A run of 16 shows begins in Perth on October 1st, before finishing nearly a month later in Newcastle, with shows in Brisbane on October 12th and 13th.

“I like to come and run in the show, and it’s good to spend a bit of time in a country and really bed it in,” Bailey says. “Often, when I come to places like Australia, there’ll be incidents in politics that will end up in the show as well, so as the show tours around, I pick up stories and things that will get thrown into the show and it becomes very much an Oz-centric show. That’s the way I like it; I like to have material that comes in and is specific to an area, and is gone before I leave.”

Besides his accomplishments as a comedian, actor, writer and musician, Bailey is a self-confessed super-fan of wildlife; a passion he hopes to indulge Down Under.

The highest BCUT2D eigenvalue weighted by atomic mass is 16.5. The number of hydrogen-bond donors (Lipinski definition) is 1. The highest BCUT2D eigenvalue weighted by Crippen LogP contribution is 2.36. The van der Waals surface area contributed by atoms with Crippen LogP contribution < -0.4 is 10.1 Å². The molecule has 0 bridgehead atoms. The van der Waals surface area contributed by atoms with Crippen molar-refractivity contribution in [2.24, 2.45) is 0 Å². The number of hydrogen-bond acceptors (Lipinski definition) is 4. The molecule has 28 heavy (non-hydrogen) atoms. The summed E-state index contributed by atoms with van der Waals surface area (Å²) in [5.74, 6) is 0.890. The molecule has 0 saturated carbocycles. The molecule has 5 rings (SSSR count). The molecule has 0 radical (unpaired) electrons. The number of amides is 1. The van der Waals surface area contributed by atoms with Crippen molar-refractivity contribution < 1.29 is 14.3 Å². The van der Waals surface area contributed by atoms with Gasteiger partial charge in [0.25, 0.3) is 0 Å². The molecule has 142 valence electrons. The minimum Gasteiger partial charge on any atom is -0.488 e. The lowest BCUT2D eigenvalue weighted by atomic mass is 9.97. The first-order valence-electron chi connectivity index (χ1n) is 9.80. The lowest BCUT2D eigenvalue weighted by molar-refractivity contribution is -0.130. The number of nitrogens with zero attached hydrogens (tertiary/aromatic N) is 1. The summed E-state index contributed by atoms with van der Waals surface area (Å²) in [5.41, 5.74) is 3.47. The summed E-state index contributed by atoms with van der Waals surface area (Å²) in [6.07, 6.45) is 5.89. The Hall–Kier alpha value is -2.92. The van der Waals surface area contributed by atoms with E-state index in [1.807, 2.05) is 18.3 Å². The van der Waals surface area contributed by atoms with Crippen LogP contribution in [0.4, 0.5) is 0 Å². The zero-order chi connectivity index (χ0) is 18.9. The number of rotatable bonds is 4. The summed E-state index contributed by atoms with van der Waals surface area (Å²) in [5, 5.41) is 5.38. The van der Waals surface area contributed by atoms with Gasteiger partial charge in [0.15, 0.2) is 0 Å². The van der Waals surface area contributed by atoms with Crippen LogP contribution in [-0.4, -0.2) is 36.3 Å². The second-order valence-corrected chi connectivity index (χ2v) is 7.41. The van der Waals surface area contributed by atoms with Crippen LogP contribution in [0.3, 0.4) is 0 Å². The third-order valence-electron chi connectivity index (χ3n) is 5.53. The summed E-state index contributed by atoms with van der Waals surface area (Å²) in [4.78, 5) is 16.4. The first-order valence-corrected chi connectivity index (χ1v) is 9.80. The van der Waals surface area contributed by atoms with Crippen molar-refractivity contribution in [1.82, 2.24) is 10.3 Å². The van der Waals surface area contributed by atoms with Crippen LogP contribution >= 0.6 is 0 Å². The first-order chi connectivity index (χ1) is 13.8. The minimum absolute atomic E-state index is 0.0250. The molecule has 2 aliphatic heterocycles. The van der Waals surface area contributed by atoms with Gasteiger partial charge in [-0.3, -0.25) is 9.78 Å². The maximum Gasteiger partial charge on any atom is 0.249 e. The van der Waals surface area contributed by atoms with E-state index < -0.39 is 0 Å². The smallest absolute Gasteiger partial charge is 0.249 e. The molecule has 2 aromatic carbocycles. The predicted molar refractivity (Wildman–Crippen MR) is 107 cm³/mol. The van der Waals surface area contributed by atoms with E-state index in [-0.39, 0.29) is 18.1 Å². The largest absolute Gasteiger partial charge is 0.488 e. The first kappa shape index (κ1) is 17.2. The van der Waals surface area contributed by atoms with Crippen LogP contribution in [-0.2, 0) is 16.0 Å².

“I’m hoping to be filming [a wildlife show] at the end of this tour,” he says. “We’re just sort of negotiating at the moment about the feasibility of it. If I’m able, then I’m going to try to fit it in. I’ve been travelling to Australia for nearly 20 years now and have a fascination with the wildlife, so I think I want to have that outsider’s perspective of some of the more colourful aspects of the wildlife, get into detail and maybe expose a few myths about them. I’ve snorkelled around sharks, stingrays and octopuses and hung around snakes and all sorts of things in Borneo, so I’m not too phased by these kinds of things. I’m fascinated by them, so I guess I do sometimes forget that these things can nip you or whatever. Okay, maybe more than a nip; a nibble.”


For Scenestr

Leave a Reply

Fill in your details below or click an icon to log in: Logo

You are commenting using your account. Log Out /  Change )

Twitter picture

You are commenting using your Twitter account. Log Out /  Change )

Facebook photo

You are commenting using your Facebook account. Log Out /  Change )

Connecting to %s